The Europeans dont like to be reminded of their pusillanimous submission to
Washington, I continued, disregarding their own economic, political, and security
And this brings me back to Stalins comments back in 1931. Be strong or be
crushed,he said to his fellow citizens. His methods were self-destructive without a
doubt, but the basic principle was right. Russia faces the same choices now; be strong
or be crushed. The US government knows and respects only one law, the law of the
strongest. Conciliatory gestures in the Donbass, or Syria, or elsewhere can only be selfdefeating.
You are weak, the Americans think: sanctions, NATO encirclement, missiles in
Romania and Poland, exclusion from the Olympics, FIFA troubles will weaken you
further. We can break you. And if there is any price to pay, its the Europeans who will
pay, not us. Putin likes to talk about his western partners. Its sarcasm, one
imagines. When President Putin speaks his mind, its clear he has no illusions about US


Past Is Prelude: Stalin Was Right About

National Defence (I)
I trust readers will forgive the provocative title, but I want to get your attention as well as
to make a point. And dont worry I am not a died-in-the-wool Stalinist ready to see all the
victims of the Great Purges as justly tried and punished.

My point is that western-Soviet-Russian relations have changed little over the last 99
years. In 1917 there was a great revolution in Russia. In March the Tsar Nicholas II
abdicated; in November 1917, the Bolsheviks seized power. Europe was at war at the
time. Russia was an ally, amongst others, of France, Britain, and more lately the United
States, against Wilhelmine Germany and the Central Powers. The so-called Allies
worried of course about the abdication of the tsar. What will happen next? they
wondered. None too sure, Britain and France studied the possibilities of a separate
peace with Germany at Russian expense.
That was a mild reaction compared to what happened after the Bolsheviks seized power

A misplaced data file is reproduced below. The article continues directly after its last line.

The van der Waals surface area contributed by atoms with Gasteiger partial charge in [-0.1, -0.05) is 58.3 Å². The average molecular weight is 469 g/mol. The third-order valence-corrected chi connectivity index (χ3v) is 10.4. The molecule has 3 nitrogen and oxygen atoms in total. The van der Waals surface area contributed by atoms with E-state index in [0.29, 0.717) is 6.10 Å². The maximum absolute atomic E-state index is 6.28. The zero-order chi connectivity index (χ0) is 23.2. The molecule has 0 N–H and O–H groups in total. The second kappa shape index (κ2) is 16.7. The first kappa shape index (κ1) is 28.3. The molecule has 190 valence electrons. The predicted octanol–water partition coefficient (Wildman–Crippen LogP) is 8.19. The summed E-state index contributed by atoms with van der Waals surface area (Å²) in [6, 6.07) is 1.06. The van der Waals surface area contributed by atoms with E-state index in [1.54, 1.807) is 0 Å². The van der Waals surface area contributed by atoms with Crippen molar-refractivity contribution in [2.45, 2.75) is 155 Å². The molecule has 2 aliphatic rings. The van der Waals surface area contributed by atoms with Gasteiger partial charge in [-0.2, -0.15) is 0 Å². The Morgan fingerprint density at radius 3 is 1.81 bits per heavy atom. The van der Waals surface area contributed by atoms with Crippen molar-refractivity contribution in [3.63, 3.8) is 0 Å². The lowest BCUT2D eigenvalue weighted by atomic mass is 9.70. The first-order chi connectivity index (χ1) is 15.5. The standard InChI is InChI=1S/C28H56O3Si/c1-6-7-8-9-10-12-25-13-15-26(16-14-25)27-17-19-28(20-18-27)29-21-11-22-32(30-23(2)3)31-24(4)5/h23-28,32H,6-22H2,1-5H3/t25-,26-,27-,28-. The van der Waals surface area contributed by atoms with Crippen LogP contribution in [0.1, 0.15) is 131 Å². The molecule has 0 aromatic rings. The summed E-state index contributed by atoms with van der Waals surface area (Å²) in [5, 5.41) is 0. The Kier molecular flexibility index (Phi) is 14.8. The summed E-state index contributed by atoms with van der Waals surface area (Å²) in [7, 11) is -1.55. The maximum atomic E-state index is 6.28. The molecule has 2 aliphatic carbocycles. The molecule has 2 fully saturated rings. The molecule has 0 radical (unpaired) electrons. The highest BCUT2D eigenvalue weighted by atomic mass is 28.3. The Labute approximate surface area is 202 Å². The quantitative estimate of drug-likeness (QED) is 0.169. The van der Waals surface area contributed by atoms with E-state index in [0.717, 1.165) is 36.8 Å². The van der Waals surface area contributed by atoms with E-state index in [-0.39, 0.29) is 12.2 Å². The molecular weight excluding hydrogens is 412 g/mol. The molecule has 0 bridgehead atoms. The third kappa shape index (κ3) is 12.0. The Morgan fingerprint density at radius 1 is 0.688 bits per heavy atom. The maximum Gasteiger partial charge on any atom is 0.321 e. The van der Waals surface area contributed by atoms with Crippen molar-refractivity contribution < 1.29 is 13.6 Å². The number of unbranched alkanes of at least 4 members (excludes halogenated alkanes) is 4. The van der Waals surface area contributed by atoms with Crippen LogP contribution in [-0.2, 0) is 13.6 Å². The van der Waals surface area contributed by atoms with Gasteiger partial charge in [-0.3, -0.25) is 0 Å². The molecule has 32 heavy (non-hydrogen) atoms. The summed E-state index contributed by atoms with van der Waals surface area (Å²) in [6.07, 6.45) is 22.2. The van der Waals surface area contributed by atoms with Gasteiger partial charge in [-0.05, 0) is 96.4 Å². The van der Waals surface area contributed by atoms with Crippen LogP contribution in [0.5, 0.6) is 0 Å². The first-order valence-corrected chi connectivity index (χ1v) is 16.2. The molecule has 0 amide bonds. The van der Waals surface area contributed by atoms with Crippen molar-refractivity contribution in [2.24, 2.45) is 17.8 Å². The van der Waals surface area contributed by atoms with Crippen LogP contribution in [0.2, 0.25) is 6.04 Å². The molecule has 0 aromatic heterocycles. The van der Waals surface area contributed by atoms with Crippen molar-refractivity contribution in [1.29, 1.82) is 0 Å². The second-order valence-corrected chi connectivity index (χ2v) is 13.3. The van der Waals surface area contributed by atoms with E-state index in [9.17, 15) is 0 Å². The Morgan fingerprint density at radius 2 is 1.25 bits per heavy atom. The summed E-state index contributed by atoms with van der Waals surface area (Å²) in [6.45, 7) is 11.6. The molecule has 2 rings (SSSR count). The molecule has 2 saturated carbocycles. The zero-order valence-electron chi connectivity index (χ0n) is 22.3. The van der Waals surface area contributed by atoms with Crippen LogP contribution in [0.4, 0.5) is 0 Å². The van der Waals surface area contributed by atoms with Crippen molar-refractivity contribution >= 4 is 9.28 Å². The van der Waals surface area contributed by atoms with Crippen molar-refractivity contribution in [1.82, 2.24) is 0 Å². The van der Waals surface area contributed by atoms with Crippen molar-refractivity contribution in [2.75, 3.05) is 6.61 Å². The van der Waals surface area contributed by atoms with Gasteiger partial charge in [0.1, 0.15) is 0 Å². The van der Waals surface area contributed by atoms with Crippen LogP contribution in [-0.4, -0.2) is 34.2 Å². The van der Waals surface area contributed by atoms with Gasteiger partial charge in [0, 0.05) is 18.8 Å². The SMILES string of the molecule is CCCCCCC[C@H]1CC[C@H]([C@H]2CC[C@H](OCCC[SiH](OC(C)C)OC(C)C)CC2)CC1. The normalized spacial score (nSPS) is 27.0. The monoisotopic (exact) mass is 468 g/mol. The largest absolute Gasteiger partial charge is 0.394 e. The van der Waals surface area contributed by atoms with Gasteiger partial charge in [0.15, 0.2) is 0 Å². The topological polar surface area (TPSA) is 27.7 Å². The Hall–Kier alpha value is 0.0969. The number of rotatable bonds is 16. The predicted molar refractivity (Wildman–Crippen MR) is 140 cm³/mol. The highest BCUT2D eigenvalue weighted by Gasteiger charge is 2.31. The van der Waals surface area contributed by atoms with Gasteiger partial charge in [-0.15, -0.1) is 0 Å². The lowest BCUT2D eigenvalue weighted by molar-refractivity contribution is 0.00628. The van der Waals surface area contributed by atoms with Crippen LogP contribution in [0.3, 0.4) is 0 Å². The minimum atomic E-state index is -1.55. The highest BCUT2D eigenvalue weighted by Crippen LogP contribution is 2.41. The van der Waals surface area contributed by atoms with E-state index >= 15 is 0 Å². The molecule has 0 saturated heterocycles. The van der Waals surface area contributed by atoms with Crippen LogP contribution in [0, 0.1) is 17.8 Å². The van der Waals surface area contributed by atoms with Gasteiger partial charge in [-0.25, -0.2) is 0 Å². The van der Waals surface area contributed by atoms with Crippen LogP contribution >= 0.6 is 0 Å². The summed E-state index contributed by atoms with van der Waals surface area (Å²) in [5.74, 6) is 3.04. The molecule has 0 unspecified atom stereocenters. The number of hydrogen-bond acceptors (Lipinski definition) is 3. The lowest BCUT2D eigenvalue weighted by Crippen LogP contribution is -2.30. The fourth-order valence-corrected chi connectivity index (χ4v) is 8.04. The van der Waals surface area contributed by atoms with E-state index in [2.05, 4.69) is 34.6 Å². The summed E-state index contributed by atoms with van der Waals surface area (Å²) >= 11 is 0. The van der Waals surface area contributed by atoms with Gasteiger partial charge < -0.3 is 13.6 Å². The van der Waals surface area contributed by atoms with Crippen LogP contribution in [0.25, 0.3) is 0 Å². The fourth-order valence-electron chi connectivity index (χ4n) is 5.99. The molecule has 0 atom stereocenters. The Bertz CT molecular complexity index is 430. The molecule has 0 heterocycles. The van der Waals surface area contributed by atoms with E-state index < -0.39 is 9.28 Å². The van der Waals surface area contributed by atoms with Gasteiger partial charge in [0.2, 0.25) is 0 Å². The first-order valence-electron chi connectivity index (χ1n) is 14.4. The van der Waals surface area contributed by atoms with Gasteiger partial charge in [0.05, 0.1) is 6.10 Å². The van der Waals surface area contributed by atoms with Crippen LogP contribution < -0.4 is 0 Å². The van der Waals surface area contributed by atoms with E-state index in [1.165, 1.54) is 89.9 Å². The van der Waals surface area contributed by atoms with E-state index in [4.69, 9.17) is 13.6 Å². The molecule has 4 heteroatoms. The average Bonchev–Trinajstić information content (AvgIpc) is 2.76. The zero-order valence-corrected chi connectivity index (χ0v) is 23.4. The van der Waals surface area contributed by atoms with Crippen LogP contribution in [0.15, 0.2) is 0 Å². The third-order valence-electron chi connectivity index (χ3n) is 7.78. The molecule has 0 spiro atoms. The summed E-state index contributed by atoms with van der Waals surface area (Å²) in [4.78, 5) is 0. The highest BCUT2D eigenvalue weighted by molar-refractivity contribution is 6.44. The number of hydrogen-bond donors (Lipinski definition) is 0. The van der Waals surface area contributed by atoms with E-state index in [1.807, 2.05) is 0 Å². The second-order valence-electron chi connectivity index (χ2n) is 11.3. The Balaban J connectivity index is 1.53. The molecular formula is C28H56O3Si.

in November.
What? The Bolsheviks have taken power in Petrograd? Ha, ha, they wont last more
than a few days. That expectation proved wrong.
Stupefaction seized hold of politicians and generals in Paris, London,
Washington. Gawd, how is it possible? How could these anarchists and coffee
house philosophers take power in Russia? The Bolsheviks called for World Revolution,
transforming the Great War between states into a war between classes. They annulled
the tsarist state debt and nationalised banks and industry. It was a nightmare for the
West. The world was being turned on its head. The first principles of Capitalism were
trampled. The Bolsheviks encouraged the lower orders of society to think that it was
they who should govern. Its anarchy, exclaimed Robert Lansing, the US Secretary of
State, and dangerous!
The blockade around Germany was extended to Soviet Russia. Nothing should get in or
out. Bolshevism was a plague; Russia, a plague house. The bacillus of Bolshevism had
to be snuffed out before it could spread.
Send in the bailiffs, demanded western bankers and investors. British, French, and
US troops were sent to the four distant corners of Russia, to Murmansk and
Arkhangelsk in the north, to the Caucasus and Central Asia in the south, to Vladivostok